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Lynn Fontanne
Lynn Fontanne
(/fɒnˈtæn/;[1] 6 December 1887 – 30 July 1983) was a British-born American-based actress for over 40 years. She teamed with her husband, Alfred Lunt. Lunt and Fontanne were given special Tony Awards
Tony Awards
in 1970. They both won Emmy Awards in 1965, and Broadway's Lunt-Fontanne Theatre
Lunt-Fontanne Theatre
was named for them. Fontanne is regarded as one of the American theater's great leading ladies of the 20th century.[2]

Contents

1 Early life 2 Career 3 Personal life 4 Pronunciation of surname 5 Death 6 Selected Broadway appearances 7 Radio performances 8 Sources 9 References 10 External links

Early life[edit] Born Lillie Louise Fontanne in Woodford, London, of French and Irish descent, her parents were Jules Fontanne and Frances Ellen Thornley. She had two sisters, one of whom later lived in England; the other lived in New Zealand.[3] Career[edit] She drew acclaim in 1921 playing the title role in the George S. Kaufman- Marc Connelly
Marc Connelly
farce, Dulcy. Dorothy Parker
Dorothy Parker
memorialized her performance in verse:

Dulcy, take our gratitude, All your words are gold ones. Mistress of the platitude, Queen of all the old ones. You, at last, are something new 'Neath the theatre's dome. I'd Mention to the cosmos, you Swing a wicked bromide. ...[4]

She soon became celebrated for her skill as an actress in high comedy, excelling in witty roles written for her by Noël Coward, S.N. Behrman, and Robert Sherwood. However, she enjoyed one of the greatest critical successes of her career as Nina Leeds, the desperate heroine of Eugene O'Neill's controversial nine-act drama Strange Interlude. From the late 1920s on, Fontanne acted exclusively in vehicles also starring her husband. Among their greatest theater triumphs were Design for Living
Design for Living
(1933), The Taming of the Shrew
The Taming of the Shrew
(1935–36), Idiot's Delight (1936), There Shall Be No Night (1940), and Quadrille (1952). Design for Living, which Coward wrote expressly for himself and the Lunts, was so risqué, with its theme of bisexuality and a ménage à trois, that Coward premiered it in New York, knowing it would not survive the censor in London. The duo remained active onstage until retiring from stage performances in 1958.[5] Fontanne was nominated for a Tony Award for one of her last stage roles, in The Visit (1959).[6] Fontanne and Lunt worked together in 27 productions.[7] Of her acting style with Lunt, British broadcasting personality Arthur Marshall - having seen her in Caprice St James's Theatre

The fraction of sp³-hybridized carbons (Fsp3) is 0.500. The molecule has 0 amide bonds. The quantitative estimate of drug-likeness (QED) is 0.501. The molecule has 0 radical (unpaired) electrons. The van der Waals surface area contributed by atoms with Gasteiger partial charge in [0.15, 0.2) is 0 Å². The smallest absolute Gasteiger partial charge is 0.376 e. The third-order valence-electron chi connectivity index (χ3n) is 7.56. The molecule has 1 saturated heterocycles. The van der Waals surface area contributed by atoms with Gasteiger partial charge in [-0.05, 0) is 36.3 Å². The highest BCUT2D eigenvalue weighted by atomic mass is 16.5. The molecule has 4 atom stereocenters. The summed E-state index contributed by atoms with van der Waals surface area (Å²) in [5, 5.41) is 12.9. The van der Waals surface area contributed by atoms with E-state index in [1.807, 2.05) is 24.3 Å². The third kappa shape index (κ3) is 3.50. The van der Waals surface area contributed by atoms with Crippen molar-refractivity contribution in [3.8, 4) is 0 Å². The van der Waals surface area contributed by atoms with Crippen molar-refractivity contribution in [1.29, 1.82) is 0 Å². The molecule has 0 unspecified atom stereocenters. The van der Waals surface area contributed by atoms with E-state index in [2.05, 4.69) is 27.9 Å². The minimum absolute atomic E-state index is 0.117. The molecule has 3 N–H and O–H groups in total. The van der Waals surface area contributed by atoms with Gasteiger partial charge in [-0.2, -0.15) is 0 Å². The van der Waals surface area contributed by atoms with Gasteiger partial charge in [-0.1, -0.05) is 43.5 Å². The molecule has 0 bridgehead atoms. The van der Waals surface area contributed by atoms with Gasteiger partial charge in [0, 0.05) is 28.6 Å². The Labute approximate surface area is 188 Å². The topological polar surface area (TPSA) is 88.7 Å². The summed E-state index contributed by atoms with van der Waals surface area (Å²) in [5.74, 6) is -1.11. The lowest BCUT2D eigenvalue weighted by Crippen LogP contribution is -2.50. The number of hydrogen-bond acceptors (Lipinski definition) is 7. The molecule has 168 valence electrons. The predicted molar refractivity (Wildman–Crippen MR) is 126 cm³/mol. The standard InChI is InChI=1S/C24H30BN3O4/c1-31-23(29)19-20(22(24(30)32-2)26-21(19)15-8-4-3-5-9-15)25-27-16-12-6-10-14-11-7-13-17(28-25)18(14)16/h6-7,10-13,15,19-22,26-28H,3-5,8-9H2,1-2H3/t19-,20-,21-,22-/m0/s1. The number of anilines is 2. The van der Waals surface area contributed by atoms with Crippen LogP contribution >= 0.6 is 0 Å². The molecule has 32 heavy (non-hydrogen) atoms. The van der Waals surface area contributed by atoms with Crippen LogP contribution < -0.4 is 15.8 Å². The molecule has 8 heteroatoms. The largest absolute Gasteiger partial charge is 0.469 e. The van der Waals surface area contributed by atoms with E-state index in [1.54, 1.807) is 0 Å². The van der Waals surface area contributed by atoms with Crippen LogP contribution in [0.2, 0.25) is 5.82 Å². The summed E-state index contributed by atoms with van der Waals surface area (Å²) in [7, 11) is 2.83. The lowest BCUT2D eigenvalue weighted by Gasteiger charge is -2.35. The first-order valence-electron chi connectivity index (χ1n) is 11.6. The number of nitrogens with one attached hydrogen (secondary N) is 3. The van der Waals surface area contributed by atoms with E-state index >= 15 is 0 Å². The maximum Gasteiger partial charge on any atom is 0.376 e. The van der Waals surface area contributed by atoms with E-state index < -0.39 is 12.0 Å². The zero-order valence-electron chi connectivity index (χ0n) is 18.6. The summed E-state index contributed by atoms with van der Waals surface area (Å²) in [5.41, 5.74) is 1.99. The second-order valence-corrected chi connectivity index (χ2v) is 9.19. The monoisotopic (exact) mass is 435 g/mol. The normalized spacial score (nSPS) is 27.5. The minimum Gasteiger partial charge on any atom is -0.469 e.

St James's Theatre
(1929) - observed: "In the plays of the period, actors waited to speak until somebody else had finished; the Lunts turned all that upside down. They threw away lines, they trod on each others words, they gabbled, they spoke at the same time. They spoke, in fact, as people do in ordinary life."[8] Fontanne made only four films but nevertheless was nominated for the Academy Award for Best Actress
Academy Award for Best Actress
in 1931 for The Guardsman, losing to Helen Hayes. She also appeared in the silent films Second Youth (1924) and The Man Who Found Himself (1925). She and husband Alfred also were in Hollywood Canteen (1944) in which they had cameos as themselves. The Lunts starred in four television productions in the 1950s and 1960s with both Lunt and Fontanne winning Emmy Awards in 1965 for The Magnificent Yankee,[7] becoming the first married couple to win the award for playing a married couple.[citation needed] Fontanne narrated the 1960 television production of Peter Pan starring Mary Martin
Mary Martin
and received a second Emmy nomination for playing Grand Duchess Marie in the Hallmark Hall of Fame
Hallmark Hall of Fame
telecast of Anastasia in 1967, two of the few productions in which she appeared without her husband. The Lunts also starred in several radio dramas in the 1940s, notably on the Theatre Guild
Theatre Guild